Healthcare costs for typical Canadian family may exceed $14,000

Preliminary estimates by public policy think-tank project increased costs in 2020 due to COVID-19

Healthcare costs for typical Canadian family may exceed $14,000

Canada’s public health system is one of many points of national pride among Canadians. But because it’s financed through general government revenues and hospital services covered by the public healthcare system are free at the point of service, many don’t know exactly how much it costs them.

This year, the math has become even more complicated thanks to the impact of the COVID-19 outbreak. But that hasn’t stopped the Fraser Institute from continuing its annual study on the price of public healthcare insurance.

Drawing from its most recent Canadian Tax Simulator data, the institute’s preliminary estimates that typically, unattached individuals will pay $4,894 in healthcare insurance this year. Two parents with no children will pay $13,745; those raising one child will pay $13,262, while those with two children will pay $14,474. For a solo parent with one child, that cost is estimated at $4,301, just slightly higher than the $4,190 for a single parent with two children.

The institute estimated that in the 2020/21 fiscal year, 28.8% of tax revenues from income will be spent on healthcare. Assuming further that the family’s total tax bill dedicated to healthcare insurance is proportionately equal to the amount of tax revenue spent by the government on healthcare, the think-tank estimated that the cost of public healthcare insurance for Canadian households will rise by anywhere from 0.9% (in the case of two-parent, one-child families) to 7.6% (for solo parents with just one child).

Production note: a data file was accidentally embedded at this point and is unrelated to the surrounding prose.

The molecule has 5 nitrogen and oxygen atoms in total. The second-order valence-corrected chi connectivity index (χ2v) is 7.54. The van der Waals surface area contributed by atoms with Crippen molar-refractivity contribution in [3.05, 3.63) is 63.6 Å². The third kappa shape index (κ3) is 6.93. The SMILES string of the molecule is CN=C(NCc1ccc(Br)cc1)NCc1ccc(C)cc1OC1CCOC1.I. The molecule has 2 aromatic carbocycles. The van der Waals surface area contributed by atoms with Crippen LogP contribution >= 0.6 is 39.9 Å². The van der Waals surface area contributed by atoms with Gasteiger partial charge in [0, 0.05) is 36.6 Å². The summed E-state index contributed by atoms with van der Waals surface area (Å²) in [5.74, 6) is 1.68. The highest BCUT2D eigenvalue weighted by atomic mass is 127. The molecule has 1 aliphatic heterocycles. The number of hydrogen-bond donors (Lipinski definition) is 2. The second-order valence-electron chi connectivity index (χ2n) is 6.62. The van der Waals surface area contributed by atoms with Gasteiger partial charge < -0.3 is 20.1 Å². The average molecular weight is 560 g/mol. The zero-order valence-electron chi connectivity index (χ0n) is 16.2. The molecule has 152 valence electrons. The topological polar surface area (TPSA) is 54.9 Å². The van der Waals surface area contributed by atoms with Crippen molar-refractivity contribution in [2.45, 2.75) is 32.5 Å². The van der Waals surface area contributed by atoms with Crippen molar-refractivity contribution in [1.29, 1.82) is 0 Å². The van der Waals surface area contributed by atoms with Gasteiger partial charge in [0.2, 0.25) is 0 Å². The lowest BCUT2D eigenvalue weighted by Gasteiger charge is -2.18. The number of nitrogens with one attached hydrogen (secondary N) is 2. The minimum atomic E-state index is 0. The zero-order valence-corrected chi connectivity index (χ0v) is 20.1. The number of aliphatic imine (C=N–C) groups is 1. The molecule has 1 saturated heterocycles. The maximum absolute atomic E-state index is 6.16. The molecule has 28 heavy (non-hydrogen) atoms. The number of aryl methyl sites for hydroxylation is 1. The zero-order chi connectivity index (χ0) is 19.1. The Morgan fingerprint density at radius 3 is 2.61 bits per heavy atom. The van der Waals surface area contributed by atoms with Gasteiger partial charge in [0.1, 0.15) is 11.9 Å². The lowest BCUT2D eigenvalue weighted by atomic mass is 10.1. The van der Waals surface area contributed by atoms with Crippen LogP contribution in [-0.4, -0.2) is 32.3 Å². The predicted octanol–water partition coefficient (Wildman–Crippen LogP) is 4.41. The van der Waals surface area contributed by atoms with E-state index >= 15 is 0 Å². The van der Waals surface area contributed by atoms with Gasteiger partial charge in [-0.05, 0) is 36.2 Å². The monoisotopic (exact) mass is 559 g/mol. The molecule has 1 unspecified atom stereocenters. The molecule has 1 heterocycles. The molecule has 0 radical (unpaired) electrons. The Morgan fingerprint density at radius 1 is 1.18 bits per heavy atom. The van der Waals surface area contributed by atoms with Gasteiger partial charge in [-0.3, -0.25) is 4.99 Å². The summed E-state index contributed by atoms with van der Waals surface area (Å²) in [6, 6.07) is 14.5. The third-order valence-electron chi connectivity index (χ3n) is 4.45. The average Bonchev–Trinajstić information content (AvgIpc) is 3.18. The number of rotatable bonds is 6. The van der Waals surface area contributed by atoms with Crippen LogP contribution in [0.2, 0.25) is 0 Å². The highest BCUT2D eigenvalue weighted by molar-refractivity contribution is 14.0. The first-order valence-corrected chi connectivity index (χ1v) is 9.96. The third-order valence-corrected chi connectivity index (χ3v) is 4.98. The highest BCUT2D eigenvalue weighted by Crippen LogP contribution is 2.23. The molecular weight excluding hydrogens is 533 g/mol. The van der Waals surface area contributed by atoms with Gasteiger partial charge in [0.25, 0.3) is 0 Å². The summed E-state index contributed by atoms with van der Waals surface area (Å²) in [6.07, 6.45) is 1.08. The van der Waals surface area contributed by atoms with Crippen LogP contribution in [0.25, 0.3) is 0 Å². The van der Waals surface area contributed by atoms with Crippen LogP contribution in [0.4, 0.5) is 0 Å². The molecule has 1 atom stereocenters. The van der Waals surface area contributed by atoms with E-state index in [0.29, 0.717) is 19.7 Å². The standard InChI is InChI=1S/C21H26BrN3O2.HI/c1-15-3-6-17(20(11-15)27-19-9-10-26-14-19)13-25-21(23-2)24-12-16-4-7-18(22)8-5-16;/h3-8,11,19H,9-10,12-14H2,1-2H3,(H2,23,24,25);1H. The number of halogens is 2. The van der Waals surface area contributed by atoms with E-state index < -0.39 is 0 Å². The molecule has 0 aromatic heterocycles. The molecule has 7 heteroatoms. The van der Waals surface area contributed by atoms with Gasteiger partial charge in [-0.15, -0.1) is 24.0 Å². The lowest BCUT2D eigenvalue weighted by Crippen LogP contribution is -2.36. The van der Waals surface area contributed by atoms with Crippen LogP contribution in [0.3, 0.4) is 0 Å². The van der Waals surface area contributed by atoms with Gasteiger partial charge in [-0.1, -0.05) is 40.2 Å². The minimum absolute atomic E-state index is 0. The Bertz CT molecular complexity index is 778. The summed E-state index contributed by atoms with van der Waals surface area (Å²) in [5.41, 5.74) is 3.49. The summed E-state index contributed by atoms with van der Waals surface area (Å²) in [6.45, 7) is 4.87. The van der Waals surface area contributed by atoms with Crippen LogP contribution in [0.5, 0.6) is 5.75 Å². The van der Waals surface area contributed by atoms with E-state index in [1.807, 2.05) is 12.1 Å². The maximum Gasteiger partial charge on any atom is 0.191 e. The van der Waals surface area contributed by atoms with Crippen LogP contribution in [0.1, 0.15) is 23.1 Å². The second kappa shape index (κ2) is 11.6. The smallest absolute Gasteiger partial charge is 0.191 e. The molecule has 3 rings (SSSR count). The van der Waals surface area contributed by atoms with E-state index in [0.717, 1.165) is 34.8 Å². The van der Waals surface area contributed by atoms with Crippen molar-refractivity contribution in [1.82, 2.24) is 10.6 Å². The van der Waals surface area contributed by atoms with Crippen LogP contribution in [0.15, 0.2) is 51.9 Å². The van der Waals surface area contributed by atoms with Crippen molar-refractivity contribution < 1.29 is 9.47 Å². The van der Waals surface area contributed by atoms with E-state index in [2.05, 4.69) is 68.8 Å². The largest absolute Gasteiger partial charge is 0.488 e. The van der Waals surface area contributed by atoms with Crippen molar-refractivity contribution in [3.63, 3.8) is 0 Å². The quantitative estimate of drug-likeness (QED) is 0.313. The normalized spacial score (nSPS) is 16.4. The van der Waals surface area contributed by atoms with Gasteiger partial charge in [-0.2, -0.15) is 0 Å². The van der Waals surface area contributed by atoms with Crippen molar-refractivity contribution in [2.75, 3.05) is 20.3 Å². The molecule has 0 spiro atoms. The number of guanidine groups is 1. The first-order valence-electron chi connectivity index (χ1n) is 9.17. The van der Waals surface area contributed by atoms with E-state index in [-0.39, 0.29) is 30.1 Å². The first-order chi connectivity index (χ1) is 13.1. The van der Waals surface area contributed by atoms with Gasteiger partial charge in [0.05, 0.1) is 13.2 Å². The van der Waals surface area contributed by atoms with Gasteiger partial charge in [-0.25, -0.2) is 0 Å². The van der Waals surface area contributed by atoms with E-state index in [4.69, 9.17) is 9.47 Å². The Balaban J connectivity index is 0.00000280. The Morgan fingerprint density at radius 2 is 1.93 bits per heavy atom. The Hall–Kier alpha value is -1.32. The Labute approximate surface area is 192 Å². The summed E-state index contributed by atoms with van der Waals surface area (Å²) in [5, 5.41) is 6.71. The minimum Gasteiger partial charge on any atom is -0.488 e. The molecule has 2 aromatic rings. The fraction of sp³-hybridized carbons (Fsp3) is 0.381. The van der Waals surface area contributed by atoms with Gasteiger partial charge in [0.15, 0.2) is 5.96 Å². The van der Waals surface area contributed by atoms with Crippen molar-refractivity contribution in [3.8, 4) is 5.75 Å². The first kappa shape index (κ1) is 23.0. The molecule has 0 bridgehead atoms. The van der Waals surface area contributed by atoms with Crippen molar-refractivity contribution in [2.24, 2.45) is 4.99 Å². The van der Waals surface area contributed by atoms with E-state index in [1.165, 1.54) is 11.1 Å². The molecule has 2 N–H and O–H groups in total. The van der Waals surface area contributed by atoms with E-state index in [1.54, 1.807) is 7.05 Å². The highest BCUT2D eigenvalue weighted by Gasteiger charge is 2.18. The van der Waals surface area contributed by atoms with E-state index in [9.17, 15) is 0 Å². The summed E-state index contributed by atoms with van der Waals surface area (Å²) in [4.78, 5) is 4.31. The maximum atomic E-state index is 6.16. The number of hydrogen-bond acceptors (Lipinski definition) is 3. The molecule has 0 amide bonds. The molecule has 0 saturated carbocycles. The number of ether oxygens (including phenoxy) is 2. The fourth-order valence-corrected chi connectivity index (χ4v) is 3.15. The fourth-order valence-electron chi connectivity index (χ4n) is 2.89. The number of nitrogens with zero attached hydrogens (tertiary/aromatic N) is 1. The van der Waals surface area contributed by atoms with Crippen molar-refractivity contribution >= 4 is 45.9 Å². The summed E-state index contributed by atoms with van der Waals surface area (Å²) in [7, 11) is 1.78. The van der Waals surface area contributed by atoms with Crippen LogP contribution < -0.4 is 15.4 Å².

Looking at healthcare costs by income group, the report estimated that healthcare insurance will cost $471 for individuals in the lowest income decile (with an average income of $14,168) in 2020, while their income tax rate was pegged at 11.5%. Meanwhile, those in the highest decile (average income of $281,988) will pay an estimated $39,731, whereas their estimated tax rate was 48.9%

“[H]igher-income earners bear a greater proportion of the tax burden than lower-income earners and thus contribute proportionally more to our public health care system,” the institute said.

The report clarified that its estimates of the total tax bill for families in 2020 are based on preliminary estimates from an earlier study, which said “[e]stimates of both income and total taxes for 2020 have been significantly affected by the economic ‘shutdown’ in response to COVID-19.”

It also stressed the need to account for deficits, which “will have to be paid for by taxes on future generations.”